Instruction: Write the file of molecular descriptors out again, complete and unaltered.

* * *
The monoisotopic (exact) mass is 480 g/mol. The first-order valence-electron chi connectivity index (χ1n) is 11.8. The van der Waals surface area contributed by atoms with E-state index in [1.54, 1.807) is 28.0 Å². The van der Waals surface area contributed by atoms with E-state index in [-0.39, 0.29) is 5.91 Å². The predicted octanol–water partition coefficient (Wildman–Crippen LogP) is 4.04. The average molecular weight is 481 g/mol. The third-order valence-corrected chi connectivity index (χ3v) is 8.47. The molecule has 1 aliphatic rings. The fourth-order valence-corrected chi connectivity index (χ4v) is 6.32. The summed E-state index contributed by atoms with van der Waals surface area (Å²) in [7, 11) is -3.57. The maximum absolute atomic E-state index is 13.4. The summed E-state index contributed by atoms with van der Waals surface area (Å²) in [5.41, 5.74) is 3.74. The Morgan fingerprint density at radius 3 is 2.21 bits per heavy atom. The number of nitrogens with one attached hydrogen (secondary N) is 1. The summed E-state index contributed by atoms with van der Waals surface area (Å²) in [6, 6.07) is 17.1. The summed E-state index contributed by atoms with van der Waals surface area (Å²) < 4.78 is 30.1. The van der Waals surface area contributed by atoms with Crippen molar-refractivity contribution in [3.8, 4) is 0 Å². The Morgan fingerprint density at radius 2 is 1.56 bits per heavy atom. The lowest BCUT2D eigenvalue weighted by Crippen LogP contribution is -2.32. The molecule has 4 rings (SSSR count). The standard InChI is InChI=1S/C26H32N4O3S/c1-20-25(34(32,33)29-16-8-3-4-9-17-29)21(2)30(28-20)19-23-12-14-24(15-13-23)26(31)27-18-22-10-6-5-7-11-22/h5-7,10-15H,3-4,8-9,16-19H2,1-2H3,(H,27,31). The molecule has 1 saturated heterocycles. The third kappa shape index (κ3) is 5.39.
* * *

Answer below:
The monoisotopic (exact) mass is 480 g/mol. The first-order valence-electron chi connectivity index (χ1n) is 11.8. The van der Waals surface area contributed by atoms with E-state index in [1.54, 1.807) is 28.0 Å². The van der Waals surface area contributed by atoms with E-state index in [-0.39, 0.29) is 5.91 Å². The predicted octanol–water partition coefficient (Wildman–Crippen LogP) is 4.04. The average molecular weight is 481 g/mol. The third-order valence-corrected chi connectivity index (χ3v) is 8.47. The molecule has 1 aliphatic rings. The fourth-order valence-corrected chi connectivity index (χ4v) is 6.32. The summed E-state index contributed by atoms with van der Waals surface area (Å²) in [7, 11) is -3.57. The maximum absolute atomic E-state index is 13.4. The summed E-state index contributed by atoms with van der Waals surface area (Å²) in [5.41, 5.74) is 3.74. The Morgan fingerprint density at radius 3 is 2.21 bits per heavy atom. The number of nitrogens with one attached hydrogen (secondary N) is 1. The summed E-state index contributed by atoms with van der Waals surface area (Å²) in [6, 6.07) is 17.1. The summed E-state index contributed by atoms with van der Waals surface area (Å²) < 4.78 is 30.1. The van der Waals surface area contributed by atoms with Crippen molar-refractivity contribution in [3.8, 4) is 0 Å². The Morgan fingerprint density at radius 2 is 1.56 bits per heavy atom. The lowest BCUT2D eigenvalue weighted by Crippen LogP contribution is -2.32. The molecule has 4 rings (SSSR count). The standard InChI is InChI=1S/C26H32N4O3S/c1-20-25(34(32,33)29-16-8-3-4-9-17-29)21(2)30(28-20)19-23-12-14-24(15-13-23)26(31)27-18-22-10-6-5-7-11-22/h5-7,10-15H,3-4,8-9,16-19H2,1-2H3,(H,27,31). The molecule has 1 saturated heterocycles. The third kappa shape index (κ3) is 5.39.